# Riemann hypothesis generalization names: extended versus generalized?

This is a "names" question. There are two standard directions of generalization of the Riemann hypothesis: one to L-functions (which is used quite a bit in analytic number theory, and for extending density results for primes to Dirichlet primes) and another to Dedekind zeta-functions. Wikipedia says that the version for L-functions is called the GRH and the version of zeta-functions is called the ERH, and other generalizations are called the GRH. But I have seen conflicting terminology in some books and papers, which refer to the L-function version as the ERH and the other version as the GRH.

Which is the more standard convention?

• I would suggest this for community wiki. – M.G. Feb 9 '10 at 20:31
• Until someone convinces me otherwise I am going to go with the assertion that "zeta function" and "L-function" mean the same thing, and the only reason that one is sometimes preferred over the other is historical coincidence. – Kevin Buzzard Feb 9 '10 at 20:46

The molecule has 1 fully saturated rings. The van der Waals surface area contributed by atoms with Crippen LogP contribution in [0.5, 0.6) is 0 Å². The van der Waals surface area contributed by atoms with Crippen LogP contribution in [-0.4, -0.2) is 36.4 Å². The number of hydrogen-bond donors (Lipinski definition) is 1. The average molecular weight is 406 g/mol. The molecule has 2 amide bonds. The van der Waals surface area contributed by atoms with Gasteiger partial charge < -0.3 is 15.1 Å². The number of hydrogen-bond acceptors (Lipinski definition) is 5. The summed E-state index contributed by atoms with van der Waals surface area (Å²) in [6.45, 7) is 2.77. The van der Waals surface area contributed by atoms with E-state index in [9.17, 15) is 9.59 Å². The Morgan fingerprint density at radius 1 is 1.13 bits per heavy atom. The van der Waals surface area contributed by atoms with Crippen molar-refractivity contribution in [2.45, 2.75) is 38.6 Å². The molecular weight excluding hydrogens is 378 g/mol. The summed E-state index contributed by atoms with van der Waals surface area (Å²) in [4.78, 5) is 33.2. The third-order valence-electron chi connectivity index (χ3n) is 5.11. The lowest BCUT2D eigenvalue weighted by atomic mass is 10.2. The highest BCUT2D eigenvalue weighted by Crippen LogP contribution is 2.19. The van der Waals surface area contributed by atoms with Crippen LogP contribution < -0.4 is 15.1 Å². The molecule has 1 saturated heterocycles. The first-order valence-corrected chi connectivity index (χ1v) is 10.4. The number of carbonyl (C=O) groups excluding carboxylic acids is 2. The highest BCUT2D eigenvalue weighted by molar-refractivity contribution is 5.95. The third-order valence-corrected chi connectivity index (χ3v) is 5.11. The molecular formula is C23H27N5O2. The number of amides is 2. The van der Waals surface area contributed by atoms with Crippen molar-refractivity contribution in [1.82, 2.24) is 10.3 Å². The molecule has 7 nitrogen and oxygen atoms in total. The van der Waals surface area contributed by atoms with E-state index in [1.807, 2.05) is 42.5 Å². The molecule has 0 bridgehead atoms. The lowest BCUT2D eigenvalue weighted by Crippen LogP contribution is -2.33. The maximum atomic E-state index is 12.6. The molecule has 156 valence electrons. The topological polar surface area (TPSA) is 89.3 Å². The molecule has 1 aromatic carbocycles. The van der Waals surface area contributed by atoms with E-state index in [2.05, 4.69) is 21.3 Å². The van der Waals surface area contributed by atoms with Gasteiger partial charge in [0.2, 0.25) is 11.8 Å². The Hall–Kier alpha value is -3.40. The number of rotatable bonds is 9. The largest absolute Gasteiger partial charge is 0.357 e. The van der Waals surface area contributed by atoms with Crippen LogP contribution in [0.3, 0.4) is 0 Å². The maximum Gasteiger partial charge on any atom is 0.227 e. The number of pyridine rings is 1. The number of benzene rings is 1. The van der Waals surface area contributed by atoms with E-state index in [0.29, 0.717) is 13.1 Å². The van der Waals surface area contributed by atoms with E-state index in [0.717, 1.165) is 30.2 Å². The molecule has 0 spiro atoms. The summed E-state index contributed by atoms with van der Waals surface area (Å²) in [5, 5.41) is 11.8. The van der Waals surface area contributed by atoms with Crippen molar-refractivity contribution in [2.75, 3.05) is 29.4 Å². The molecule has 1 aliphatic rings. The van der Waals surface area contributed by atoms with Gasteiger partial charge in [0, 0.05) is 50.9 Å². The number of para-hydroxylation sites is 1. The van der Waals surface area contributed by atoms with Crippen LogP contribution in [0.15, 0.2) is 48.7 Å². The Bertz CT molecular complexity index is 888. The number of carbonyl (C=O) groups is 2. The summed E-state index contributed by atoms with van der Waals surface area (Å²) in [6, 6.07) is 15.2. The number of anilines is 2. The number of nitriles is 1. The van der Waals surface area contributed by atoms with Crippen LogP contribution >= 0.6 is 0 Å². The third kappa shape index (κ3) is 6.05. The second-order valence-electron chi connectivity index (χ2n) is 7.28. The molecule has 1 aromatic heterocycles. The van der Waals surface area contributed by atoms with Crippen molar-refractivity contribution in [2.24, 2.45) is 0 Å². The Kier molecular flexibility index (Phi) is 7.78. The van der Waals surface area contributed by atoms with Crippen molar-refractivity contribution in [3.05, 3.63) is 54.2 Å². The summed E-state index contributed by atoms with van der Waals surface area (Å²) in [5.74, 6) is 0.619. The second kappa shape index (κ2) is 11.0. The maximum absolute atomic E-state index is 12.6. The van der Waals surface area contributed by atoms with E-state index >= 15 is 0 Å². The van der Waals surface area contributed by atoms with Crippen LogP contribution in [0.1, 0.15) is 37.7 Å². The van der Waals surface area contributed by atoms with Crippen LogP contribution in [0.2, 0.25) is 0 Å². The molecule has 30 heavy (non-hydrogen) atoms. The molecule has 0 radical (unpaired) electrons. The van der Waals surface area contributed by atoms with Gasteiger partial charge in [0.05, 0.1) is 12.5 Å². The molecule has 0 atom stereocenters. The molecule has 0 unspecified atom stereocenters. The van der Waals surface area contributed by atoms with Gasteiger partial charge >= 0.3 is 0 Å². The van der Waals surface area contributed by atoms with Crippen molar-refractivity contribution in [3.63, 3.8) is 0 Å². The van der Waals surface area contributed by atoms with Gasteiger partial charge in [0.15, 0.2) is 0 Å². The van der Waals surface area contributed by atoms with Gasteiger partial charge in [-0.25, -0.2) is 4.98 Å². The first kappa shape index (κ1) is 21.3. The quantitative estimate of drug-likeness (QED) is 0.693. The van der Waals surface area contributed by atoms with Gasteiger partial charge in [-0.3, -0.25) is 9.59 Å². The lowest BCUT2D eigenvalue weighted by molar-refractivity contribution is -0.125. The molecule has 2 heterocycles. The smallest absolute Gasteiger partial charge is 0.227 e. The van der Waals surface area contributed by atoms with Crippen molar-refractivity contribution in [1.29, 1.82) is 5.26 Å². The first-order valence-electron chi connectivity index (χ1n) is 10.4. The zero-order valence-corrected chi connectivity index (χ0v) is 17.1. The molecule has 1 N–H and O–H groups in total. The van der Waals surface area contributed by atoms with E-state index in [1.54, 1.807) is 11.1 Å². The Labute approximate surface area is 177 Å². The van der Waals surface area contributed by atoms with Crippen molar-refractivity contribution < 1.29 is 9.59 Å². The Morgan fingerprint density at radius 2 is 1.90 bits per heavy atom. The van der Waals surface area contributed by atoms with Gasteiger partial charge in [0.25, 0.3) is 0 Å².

• @Kevin: An L-function is what you get by starting with a zeta function and adding a representation, no? – Pete L. Clark Feb 9 '10 at 21:14

Hello,

I also agree that the literature is not quite consistent on this topic. I tried to find a published reference on this question and found the following article:

1) They mention (in section 6.3) that ERH may be referring to the conjecture for L series of the form $$\sum_{n=1}^\infty \frac{\left(\frac{n}{p}\right)}{n^s}$$ where $p$ is a prime and $\left(\frac{n}{p}\right)$ is the Legendre symbol. In fact they call this version ERH, and the one for Dedekind zeta functions is called another extended Riemann hypothesis.